Packers-related Super Bowl thoughts

Holmgren's meltdown in SBXXXII; loss to Giants still stings; look back at first two Super Bowls

It was the Walrus
Some people were taken aback by the comments yesterday in the Milwaukee Journal Sentinel by former General Manager Ron Wolf about Green Bay's loss in Super Bowl XXXII. In an article by Bob McGinn, Wolf didn't pull any punches.

"Certain calls were to be made that weren't made," Wolf said during a trip to Green Bay in August. "Mike Holmgren refused those calls. There would have been an adjustment on the blocking scheme and it would have been over.

"One of the great things about playing the game of football is you have to adjust. When you fail to adjust in critical situations you're going to lose, and that's what happened here. To be pig-headed about it, I mean, to have the answer and then not apply it, that's a little different."

Wolf obviously thought that the blitz pick-up schemes were not blocked correctly or given enough blockers. That may be true. I have also placed the blame on Holmgren about that game, but for a different reason. In an article I wrote about a year ago, this was my reasoning.

So why did the Packers lose that day? There are many reasons, but two stand out. The Packers couldn't stop the run and they also STOPPED running the ball in the second half. RB Terrell Davis was unstoppable as he rushed for 157 yards in 30 attempts and three touchdowns. The Broncos averaged 4.6 yards a gain in the game.

Running back Dorsey Levens was having the same type of game Davis was in the first half of the game. But for some unexplained reason, head coach Mike Holmgren stopped giving the rock to Levens in the second half. Levens finished with 90 yards rushing on just 19 carries. That is a 4.7 yard average. But "Dorse the Horse" became a receiver only in half number two.

To both Wolf and I, Holmgren did not coach with the focus needed to win a big game. Maybe it was the rumors that were swirling about his departure to Seattle, which did happen a year later after a San Francisco playoff loss. Holmgren should have learned an obvious lesson in Super Bowl XXXI, when Bill Parcells was doing the same thing to the New England Patriots, which turned out to be Parcells' last game as a New England coach. But the focus did not seem to be there, and I did place the blame on Holmgren in my article.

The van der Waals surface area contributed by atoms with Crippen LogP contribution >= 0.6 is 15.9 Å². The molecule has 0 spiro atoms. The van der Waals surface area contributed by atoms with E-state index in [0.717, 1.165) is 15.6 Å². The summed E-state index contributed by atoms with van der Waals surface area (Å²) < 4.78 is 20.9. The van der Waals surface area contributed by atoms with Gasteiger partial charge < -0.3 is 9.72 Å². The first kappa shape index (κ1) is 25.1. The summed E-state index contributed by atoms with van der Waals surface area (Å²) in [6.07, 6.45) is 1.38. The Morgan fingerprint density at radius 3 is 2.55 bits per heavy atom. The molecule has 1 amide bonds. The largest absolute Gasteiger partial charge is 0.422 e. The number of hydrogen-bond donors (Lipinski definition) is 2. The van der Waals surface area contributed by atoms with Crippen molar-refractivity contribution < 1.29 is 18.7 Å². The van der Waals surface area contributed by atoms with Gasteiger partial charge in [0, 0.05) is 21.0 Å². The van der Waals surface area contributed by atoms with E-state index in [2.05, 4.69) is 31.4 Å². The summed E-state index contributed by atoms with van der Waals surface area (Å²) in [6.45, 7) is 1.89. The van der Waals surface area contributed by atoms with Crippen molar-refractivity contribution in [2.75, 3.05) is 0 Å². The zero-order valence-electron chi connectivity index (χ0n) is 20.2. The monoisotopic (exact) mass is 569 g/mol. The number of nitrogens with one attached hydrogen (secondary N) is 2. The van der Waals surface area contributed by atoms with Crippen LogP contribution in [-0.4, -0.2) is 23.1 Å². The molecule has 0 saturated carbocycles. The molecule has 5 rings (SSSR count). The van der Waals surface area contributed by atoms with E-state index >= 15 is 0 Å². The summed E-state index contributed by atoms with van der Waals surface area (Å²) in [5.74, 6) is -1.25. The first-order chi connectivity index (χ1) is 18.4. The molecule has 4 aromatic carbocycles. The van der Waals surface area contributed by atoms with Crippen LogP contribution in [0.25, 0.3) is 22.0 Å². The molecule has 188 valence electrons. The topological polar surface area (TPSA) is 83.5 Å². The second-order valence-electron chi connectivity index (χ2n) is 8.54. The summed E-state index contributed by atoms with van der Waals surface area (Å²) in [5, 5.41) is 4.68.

The Packers should have won that day. Favre played well enough. Levens WAS having a big day running the ball. But that effective rushing attack was stopped by the coaching staff and not the Broncos. The Packers couldn't stop the rush. And they couldn't get to Elway when he did pass. The Packers won Super Bowl XXXI, 35-21, because the Packers defense finished the Patriots in the fourth quarter. Everyone remembers Reggie White's three sacks of Drew Bledsoe in that game. Compare that to one tackle and no sacks for White in Super Bowl XXXII.

White was tired. So was the entire Packer defense. But they never got off the field for long periods of time which was desperately needed. I place that blame on Mike Holmgren. Holmgren went for the jugular many times in the fourth quarter when the situation called for more conservative play calling. Maybe one day Holmgren can explain his thinking.

John Elway's legacy will be that he played in five Super Bowls, winning his final two. He was even game MVP of Super Bowl XXXIII. Favre's legacy will contain many attributes. His three MVPs, his consecutive start streak, his passing records and a Super Bowl win. He should have two rings instead of one. Only Mike Holmgren knows why.

Let me also say that Mike Holmgren was a fine coach in the Pack's glorious history. He does have a street named after him not far from Lambeau Field. Holmgren helped the Packers to return to their glory and also helped harness Brett Favre into a three-time MVP quarterback in his tenure there. Holmgren helped the team win their first Super Bowl since Vince Lombardi did it in 1968. I, and others, think that there should have been at least one more championship. But that doesn't take away from the tradition that Holmgren started in 1992 and remains there until this day.

The pain still lingers
I know most Packer fans thought that the Packers would be playing in the Super Bowl tomorrow against the New England Patriots. The game would have been a classic matchup with the old gunslinger Favre, going up against the MVP of the NFL, and three-time Super Bowl winner Tom Brady. It still should be a pretty good game, as the New York Giants deserved their opportunity to be there. The Giants did what they had to do in Green Bay in the NFC Championship Game that frigid night.

The Giants had 24 first downs to the Packers' 13. The Giants' time of possession was 40:03, compared to the Packers' 22:34. The Giants had 134 rushing yards, compared to the Packers' 28. Eli Manning didn't throw any interceptions, while Brett Favre threw two, including a very costly one in overtime. Plus, the Packers didn't take advantage of turnovers that were there for the taking.

A lot of blame is coming down on Favre for his overtime interception. And that pass will stick with Favre all winter. But Favre twice got the Packers the lead after deficits. Through three quarters, Favre was having a very solid game. But it wasn't all on Favre. The defense couldn't put pressure on Eli Manning. The defense couldn't hold two leads. The defense had trouble in the secondary with schemes and adjustments. The defense committed stupid penalties.